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Bicycle-sharing startup Ofo to ride out of India after just 7 months

Bicycle-sharing startup Ofo to ride out of India after just 7 months
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Ofo, the Chinese bicycle-sharing unicorn backed by Alibaba, has decided to exit India just seven months after launching its services in the country, a person with direct knowledge of the matter told TechCircle.

The company will hand out pink slips to its entire 40-strong India team, the above-mentioned person said on the condition of anonymity.

Operations will shut down imminently with a formal exit in terms of physical presence expected to take a couple of months, the person added.

“These things happen with multinational corporations and has nothing to do with India,” the person said.  “There are more mature markets globally where running such ventures make more sense.”

A local Ofo representative told TechCircle that the company was re-prioritising its operations in international markets.

“Ofo has a positive experience in India. Our global strategy has shifted to bring more focus on select international markets,” said Rajarshi Rakesh Sahai, director of public policy, government relations & communications at Ofo.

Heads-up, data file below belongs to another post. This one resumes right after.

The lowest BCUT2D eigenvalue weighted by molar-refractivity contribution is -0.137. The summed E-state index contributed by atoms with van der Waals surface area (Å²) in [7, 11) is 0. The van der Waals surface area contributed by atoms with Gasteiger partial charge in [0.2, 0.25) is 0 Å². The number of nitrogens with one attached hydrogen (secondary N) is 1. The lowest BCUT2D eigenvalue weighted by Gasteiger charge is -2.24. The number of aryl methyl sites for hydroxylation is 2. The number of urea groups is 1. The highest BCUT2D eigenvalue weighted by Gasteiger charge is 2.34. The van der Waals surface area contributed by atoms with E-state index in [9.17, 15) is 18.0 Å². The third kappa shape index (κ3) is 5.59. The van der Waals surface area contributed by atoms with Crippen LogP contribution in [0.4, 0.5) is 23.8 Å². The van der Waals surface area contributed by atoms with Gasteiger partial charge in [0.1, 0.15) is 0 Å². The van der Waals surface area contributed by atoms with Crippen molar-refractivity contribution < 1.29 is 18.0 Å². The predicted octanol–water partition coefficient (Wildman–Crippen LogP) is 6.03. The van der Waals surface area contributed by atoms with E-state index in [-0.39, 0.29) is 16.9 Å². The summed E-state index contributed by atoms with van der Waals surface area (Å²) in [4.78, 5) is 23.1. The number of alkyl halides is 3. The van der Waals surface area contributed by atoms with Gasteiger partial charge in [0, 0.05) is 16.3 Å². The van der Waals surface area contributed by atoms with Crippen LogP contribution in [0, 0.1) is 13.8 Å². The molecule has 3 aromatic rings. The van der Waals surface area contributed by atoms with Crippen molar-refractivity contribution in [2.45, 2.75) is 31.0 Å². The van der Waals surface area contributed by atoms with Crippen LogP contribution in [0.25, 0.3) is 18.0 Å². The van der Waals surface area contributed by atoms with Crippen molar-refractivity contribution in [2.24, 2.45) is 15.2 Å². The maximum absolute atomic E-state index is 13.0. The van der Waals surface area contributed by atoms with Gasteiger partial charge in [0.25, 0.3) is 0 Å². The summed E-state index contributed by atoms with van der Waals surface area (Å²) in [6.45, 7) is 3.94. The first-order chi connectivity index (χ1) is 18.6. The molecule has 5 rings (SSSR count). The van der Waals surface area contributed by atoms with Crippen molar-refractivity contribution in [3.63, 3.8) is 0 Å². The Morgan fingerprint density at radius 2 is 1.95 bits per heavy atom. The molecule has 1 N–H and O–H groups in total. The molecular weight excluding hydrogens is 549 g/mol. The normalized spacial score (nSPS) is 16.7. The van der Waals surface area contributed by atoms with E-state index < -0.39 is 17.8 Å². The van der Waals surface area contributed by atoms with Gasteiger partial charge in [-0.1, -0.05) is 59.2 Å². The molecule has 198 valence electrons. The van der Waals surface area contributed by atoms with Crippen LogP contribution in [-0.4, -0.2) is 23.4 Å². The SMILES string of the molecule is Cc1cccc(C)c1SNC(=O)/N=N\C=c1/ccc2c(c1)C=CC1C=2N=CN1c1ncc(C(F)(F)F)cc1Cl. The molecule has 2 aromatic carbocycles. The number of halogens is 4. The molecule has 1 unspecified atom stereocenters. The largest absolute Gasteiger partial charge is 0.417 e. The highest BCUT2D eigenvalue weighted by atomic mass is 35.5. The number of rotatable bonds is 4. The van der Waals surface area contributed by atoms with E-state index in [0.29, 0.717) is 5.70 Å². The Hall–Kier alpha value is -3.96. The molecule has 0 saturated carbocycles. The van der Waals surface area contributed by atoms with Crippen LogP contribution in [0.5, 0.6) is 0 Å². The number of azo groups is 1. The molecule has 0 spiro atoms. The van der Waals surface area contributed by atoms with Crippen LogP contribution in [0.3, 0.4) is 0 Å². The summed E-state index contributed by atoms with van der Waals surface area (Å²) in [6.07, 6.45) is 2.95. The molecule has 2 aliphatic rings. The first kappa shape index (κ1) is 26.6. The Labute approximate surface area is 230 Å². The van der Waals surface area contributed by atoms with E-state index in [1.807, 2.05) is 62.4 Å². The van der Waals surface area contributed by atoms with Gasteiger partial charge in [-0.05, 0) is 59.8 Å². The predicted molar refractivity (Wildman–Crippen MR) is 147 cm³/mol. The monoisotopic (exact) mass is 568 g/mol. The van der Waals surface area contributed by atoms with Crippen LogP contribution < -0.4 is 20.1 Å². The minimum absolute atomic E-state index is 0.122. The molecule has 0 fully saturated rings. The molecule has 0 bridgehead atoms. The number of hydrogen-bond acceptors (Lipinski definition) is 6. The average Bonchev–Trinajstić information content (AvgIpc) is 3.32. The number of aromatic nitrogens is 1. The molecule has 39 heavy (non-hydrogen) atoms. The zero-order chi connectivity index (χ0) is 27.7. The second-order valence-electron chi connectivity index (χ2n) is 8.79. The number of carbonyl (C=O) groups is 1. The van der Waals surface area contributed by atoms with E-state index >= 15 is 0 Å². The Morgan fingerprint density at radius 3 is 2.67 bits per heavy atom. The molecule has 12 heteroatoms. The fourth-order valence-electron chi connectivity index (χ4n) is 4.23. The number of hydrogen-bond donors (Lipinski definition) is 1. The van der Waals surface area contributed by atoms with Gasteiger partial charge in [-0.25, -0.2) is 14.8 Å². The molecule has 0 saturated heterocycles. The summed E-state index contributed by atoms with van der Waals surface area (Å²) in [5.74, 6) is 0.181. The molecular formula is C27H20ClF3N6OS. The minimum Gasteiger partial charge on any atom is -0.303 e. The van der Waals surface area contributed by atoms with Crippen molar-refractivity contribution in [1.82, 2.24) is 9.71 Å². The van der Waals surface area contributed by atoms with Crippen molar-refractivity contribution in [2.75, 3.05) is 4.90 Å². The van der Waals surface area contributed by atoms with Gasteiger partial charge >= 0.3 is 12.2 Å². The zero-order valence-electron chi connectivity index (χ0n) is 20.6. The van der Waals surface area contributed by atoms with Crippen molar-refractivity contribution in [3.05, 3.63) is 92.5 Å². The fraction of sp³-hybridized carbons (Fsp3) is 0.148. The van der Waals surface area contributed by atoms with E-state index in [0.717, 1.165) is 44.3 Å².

Ofo had set up operations in seven cities in India after foraying into the country last December. It had wound up its Coimbatore operations last month but is still functional in Indore, Delhi, Ahmedabad, Chennai, Pune and Bengaluru, Sahai added.

In April, Ofo said that it had completed 1.1 million rides in the country.

Ofo’s plan to exit India was first reported by Chinese-based portal Technode. Separately, there have been reports that Ofo is planning to pull out of Australia and Israel.

Founded in 2014 by Dai Wai and  Yu Xin, Ofo is operational in at least a dozen countries, including China, the US, Singapore, Japan and the UK. It has so far raised close to $1.3 billion from the likes of Alibaba, Xiaomi and Didi Chuxing.

Media reports in China say Ofo has been facing a cash crunch in recent months and plans to lay off around of half of its staff at its headquarters.

Chief operating officer Zhang Yanqi, who was directly overseeing the company’s overseas divisions, is also said to have parted ways with the company.

However, Ofo has dismissed these reports as speculation.

The move to quit India comes two months after Mobike, Ofo’s biggest rival in its home market of China, said it would launch services here.

Mobike was acquired by Chinese food-to-flight services major Meituan Dianping for an estimated $2.7 billion in April this year. The company’s backers include Tencent, Temasek and Sequoia Capital, among others.

A few other high-profile names have diversified into bike-sharing of late.

Car rental startup Zoomcar had announced its entry into app-based bicycle-sharing last October.

A month later, homegrown ride-sharing unicorn Ola had launched a pilot of its bicycle sharing service.

Around the same time, InMobi co-founder Amit Gupta, also launched a bicycle- sharing startup called Yulu.

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